What's the Rule About Paragraph Length?
Different instructors have different ideas about rules for average paragraph length. I investigate what experts and real-life writers have to say about it.
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Recently, I saw a comment on Facebook about professors who are teaching college students to make all their paragraphs the same length. The woman wrote, "There are professors at my school who deduct points, sometimes even letter grades, if paragraphs aren't the same exact length throughout a paper. Because writing should be 'balanced' and it can only achieve 'balance' if all paragraphs are equal in length."
Since this is one of the most preposterous things I’ve ever heard, I thought I must have misunderstood, but I asked for clarification and learned that the “uniform paragraph length rule” is so pervasive at this university that one professor uses a ruler to measure physical paragraph length in an introductory English class. Those poor students!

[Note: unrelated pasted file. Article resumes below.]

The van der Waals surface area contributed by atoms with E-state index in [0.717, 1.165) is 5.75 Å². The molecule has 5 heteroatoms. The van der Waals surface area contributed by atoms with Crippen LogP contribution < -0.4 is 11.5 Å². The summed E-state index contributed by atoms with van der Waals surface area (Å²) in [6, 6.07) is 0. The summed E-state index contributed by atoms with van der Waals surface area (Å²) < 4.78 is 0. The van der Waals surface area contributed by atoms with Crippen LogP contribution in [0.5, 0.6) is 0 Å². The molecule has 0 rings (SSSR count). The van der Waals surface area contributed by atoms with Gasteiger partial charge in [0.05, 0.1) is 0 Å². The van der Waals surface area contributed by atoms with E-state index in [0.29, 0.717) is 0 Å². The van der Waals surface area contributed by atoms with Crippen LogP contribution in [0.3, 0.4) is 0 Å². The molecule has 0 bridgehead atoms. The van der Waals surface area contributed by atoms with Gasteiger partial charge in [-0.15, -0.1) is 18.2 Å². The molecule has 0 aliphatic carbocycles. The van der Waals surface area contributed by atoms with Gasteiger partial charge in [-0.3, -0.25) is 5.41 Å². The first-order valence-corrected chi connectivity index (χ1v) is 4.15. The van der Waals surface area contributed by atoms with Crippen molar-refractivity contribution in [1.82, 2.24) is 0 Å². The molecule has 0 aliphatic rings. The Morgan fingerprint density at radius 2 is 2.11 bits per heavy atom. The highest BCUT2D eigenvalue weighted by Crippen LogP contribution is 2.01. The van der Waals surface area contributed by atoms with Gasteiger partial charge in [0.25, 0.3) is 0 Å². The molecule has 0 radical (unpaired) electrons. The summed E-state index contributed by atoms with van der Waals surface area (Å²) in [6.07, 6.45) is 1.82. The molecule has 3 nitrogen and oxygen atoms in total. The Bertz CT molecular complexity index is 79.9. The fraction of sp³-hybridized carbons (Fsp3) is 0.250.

What Is the Purpose of a Paragraph?
Paragraphs represent ideas, and ideas come in many sizes. The most important point should be at the beginning of a paragraph—often, that point is called a topic sentence—and you use the rest of the paragraph to develop the point further.
How Long Should a Paragraph Be?
Both the Yahoo! Style Guide and the popular college handbook A Writer’s Reference (originally written by Diana Hacker, and often referred to as simply Hacker) recommends an average paragraph length of 100 to 200 words, but both also note that good writers treat this as a suggestion and not a hard-and-fast rule. For example, Hacker notes that in essays, introductory and concluding paragraphs are often shorter than other paragraphs, and that in scholarly works, paragraphs are often longer, suggesting “seriousness and depth.”
It’s also important to mix up your paragraph length for the same reason you mix up your sentence structure: to keep your reader’s eyes from glazing over. Hacker notes that the reasons behind paragraph length aren’t always logical or tied to the “one idea, one paragraph” concept. Besides signaling a shift to a new idea, writers can use paragraph breaks to emphasize a point, to indicate a shift in time or place, or simply to break up text that looks too dense.